Monday, May 14, 2012

New Adult - Let's make it happen

This is the suh-weet Day of Sacrifice Omnibus cover that Keary Taylor designed for me and I'm revealing it for the first time today, here, on the Indelibles site! (You can download the first DoS story for free from Amazon, BN, Smashwords, and iTunes.)

The last novella in the DoS series, Unfavorable, will drop next weekend and the Omnibus soon after.  I've got all my ducks in a row and am so happy to have another series under my belt.

Great cover.
Fun, sexy paranormal stories.
Awesomely edited.
Beautifully beta-read...everything seems in order.

Except, well, the problem I run into every time I publish a Day of Sacrifice story.

What category does it fit in?

These stories are not quite YA. The characters are predominantly 17-25. And only one story - Rebellion - has main characters that fit into the age range of Paranormal Romance for Adults.  There is also, on average, more language and sexuality than a YA novel, but less than, say, what you'd find in the Black Dagger Brotherhood books.

As a self-published author, marketing the book is only slightly less important than writing the book and, frankly, marketing these stories has been a bit of a PITA.

At the #indiechat last week, we got to talking about New Adult as a category. It's not a new idea, but it seems the category is as enigmatic as the books that belong in it. Many publishers, large and small-two exceptions being Rhemalda Publishing and Crescent Moon Press, don't use it because it's not recognized by Amazon or Barnes and Noble. In addition, some feel like there isn't a need to further compartmentalize novels, grouping them by genre, then sub-genre, then category, then sub-categories.

The thing is, YA isn't really recognized by Amazon or Barnes and Noble as a category either. You list your books in Children's or Juvenile Fiction and then you can choose teen-ish sub-categories from there.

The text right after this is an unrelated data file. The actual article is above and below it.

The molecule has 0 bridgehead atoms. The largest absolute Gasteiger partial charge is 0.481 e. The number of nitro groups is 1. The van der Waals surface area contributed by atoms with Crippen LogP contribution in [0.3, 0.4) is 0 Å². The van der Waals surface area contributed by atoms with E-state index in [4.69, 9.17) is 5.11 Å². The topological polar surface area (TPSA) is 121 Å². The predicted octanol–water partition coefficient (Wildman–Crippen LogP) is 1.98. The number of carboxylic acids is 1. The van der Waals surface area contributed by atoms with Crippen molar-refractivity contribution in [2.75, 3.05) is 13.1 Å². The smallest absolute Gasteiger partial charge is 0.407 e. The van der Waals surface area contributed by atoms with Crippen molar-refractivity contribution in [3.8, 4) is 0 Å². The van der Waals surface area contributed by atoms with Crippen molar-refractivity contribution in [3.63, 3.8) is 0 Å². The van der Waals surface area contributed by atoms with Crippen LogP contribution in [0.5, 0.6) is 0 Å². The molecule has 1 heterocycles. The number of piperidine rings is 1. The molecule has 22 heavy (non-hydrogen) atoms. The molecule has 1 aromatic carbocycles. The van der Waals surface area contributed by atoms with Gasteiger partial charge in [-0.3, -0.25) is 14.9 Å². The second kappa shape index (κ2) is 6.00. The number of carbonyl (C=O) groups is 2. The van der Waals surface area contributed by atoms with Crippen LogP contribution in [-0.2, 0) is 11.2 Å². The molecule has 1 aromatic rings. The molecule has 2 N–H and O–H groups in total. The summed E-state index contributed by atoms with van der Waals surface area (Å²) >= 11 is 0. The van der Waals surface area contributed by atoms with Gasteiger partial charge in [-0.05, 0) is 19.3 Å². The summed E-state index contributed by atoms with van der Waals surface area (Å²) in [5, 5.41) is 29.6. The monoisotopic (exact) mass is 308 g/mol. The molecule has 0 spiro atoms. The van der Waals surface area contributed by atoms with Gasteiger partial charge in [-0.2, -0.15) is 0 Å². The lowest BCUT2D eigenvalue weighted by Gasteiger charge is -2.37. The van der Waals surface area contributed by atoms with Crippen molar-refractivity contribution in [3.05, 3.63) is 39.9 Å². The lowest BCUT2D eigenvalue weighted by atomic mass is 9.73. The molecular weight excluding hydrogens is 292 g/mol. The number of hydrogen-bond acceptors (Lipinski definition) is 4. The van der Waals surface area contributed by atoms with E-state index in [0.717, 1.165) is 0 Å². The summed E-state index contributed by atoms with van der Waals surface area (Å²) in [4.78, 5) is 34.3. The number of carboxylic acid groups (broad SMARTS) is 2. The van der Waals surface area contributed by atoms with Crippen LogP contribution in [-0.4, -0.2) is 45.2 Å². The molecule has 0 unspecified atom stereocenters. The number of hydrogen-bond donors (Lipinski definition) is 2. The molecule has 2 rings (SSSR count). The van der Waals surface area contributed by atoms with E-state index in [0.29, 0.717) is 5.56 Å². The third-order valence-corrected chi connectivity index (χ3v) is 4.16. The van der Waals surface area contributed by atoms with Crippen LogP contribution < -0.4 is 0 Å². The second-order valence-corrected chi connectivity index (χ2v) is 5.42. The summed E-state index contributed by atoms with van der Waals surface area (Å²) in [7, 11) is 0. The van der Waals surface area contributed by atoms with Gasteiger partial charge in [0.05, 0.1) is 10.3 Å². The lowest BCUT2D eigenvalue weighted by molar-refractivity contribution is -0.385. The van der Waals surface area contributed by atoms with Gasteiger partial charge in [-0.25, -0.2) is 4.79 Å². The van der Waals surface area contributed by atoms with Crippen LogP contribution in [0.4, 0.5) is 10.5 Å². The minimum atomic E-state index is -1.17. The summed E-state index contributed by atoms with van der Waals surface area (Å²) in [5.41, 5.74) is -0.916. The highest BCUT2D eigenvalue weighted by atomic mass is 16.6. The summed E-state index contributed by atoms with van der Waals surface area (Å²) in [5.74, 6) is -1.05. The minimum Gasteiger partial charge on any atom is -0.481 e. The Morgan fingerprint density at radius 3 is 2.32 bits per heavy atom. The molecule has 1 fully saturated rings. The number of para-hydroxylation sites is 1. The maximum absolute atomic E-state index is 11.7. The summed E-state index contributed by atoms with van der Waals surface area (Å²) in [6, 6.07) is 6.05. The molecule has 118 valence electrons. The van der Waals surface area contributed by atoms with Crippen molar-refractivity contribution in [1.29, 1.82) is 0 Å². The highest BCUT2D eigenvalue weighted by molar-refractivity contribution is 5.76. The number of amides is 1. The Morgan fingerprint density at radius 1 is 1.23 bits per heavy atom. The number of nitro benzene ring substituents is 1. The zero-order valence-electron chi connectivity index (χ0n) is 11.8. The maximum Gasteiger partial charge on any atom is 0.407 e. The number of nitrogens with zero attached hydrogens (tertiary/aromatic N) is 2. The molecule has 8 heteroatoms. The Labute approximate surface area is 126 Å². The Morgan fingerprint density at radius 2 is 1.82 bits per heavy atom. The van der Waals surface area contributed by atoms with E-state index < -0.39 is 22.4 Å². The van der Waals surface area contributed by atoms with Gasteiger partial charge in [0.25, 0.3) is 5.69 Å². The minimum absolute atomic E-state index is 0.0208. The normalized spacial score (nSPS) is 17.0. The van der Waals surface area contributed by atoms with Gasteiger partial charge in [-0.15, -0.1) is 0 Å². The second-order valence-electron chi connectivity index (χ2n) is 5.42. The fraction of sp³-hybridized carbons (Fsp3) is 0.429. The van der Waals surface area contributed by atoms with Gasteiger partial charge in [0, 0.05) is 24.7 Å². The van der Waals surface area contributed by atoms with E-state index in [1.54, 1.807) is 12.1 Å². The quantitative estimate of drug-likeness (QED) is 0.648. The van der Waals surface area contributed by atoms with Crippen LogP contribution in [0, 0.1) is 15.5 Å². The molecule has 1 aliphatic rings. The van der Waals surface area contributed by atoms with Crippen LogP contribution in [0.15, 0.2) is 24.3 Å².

It makes me feel skeevy.

My YA novels are intended for upper teenage readers and to see them pop up next to children's picture books is just not right.

That being said, YA, Young Adult, is a thing and we've all embraced it. Books need a proper category to go in so that they reach their intended readers. That doesn't mean that adults don't read YA or vice-versa, but it would certainly cut down on some confusion.

And there has been a lot of reader confusion with the Day of Sacrifice series. Reviews indicate that readers think it's too racy for YA and too vanilla for adults.

Yeah, because it's New Adult. :)

So, here's the deal. Many of the Indelibles have written/are writing/want to write novels that fit into the New Adult category.

We're all just going to agree that it's a thing. In the world. That people want.

Like I said before, I'm self-published and half the reason that works for me is because I don't like to sit around waiting for permission to do things the way I want to do them. Now, I know full well that Amazon and Barnes and Noble aren't going to include New Adult in their categories (or even create a joint YA/NA category like they should) any time soon.  What we can do is start using the label in our tags, descriptions, and in how we refer to the books we write.

If we want it, let's make it happen.

(For a more in-depth discussion of the New Adult category, check out this rad article here.)

Stacey Wallace Benefiel is the author of the Zellie Wells trilogy, the Day of Sacrifice series, The Toilet Business - a collection of essays, and multiple short stories. She sometimes goes by S.W. Benefiel, but knows she's not foolin' anybody. Stacey lives in an orange house in Beaverton, OR with her poet husband and their two young children.


  1. Great cover! It would be interesting to see how many writers out there would write for that age group - or already are!

    1. Thanks! I really love the cover. I, of course, just saw one that was similar right before I revealed it. Oh, well. My cover models have shirts on. lol